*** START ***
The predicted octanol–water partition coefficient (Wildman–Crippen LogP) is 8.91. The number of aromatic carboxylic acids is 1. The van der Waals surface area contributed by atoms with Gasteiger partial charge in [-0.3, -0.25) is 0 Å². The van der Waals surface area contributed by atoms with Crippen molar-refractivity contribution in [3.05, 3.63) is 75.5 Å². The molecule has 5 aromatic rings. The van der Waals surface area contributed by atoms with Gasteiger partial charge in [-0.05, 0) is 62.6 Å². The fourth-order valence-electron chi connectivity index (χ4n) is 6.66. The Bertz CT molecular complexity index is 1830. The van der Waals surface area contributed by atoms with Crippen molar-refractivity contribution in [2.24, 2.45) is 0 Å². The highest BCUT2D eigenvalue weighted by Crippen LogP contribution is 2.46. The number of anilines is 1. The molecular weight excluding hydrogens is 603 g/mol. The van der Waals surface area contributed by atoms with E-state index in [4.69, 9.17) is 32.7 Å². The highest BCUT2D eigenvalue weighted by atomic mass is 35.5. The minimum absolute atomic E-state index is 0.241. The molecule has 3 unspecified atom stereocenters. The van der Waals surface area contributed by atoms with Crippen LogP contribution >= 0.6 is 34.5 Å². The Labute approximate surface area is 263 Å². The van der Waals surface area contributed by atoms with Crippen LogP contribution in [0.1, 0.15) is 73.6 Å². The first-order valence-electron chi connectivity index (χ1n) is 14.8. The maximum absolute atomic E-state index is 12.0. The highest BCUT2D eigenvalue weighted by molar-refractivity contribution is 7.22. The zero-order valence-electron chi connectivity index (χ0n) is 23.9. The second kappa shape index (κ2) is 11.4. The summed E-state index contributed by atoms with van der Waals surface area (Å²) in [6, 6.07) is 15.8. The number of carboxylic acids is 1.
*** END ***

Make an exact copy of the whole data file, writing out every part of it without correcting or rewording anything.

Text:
The predicted octanol–water partition coefficient (Wildman–Crippen LogP) is 8.91. The number of aromatic carboxylic acids is 1. The van der Waals surface area contributed by atoms with Gasteiger partial charge in [-0.3, -0.25) is 0 Å². The van der Waals surface area contributed by atoms with Crippen molar-refractivity contribution in [3.05, 3.63) is 75.5 Å². The molecule has 5 aromatic rings. The van der Waals surface area contributed by atoms with Gasteiger partial charge in [-0.05, 0) is 62.6 Å². The fourth-order valence-electron chi connectivity index (χ4n) is 6.66. The Bertz CT molecular complexity index is 1830. The van der Waals surface area contributed by atoms with Crippen molar-refractivity contribution in [2.24, 2.45) is 0 Å². The highest BCUT2D eigenvalue weighted by Crippen LogP contribution is 2.46. The number of anilines is 1. The molecular weight excluding hydrogens is 603 g/mol. The van der Waals surface area contributed by atoms with E-state index in [4.69, 9.17) is 32.7 Å². The highest BCUT2D eigenvalue weighted by atomic mass is 35.5. The minimum absolute atomic E-state index is 0.241. The molecule has 3 unspecified atom stereocenters. The van der Waals surface area contributed by atoms with Crippen LogP contribution >= 0.6 is 34.5 Å². The Labute approximate surface area is 263 Å². The van der Waals surface area contributed by atoms with Crippen LogP contribution in [0.1, 0.15) is 73.6 Å². The first-order valence-electron chi connectivity index (χ1n) is 14.8. The maximum absolute atomic E-state index is 12.0. The highest BCUT2D eigenvalue weighted by molar-refractivity contribution is 7.22. The zero-order valence-electron chi connectivity index (χ0n) is 23.9. The second kappa shape index (κ2) is 11.4. The summed E-state index contributed by atoms with van der Waals surface area (Å²) in [6, 6.07) is 15.8. The number of carboxylic acids is 1.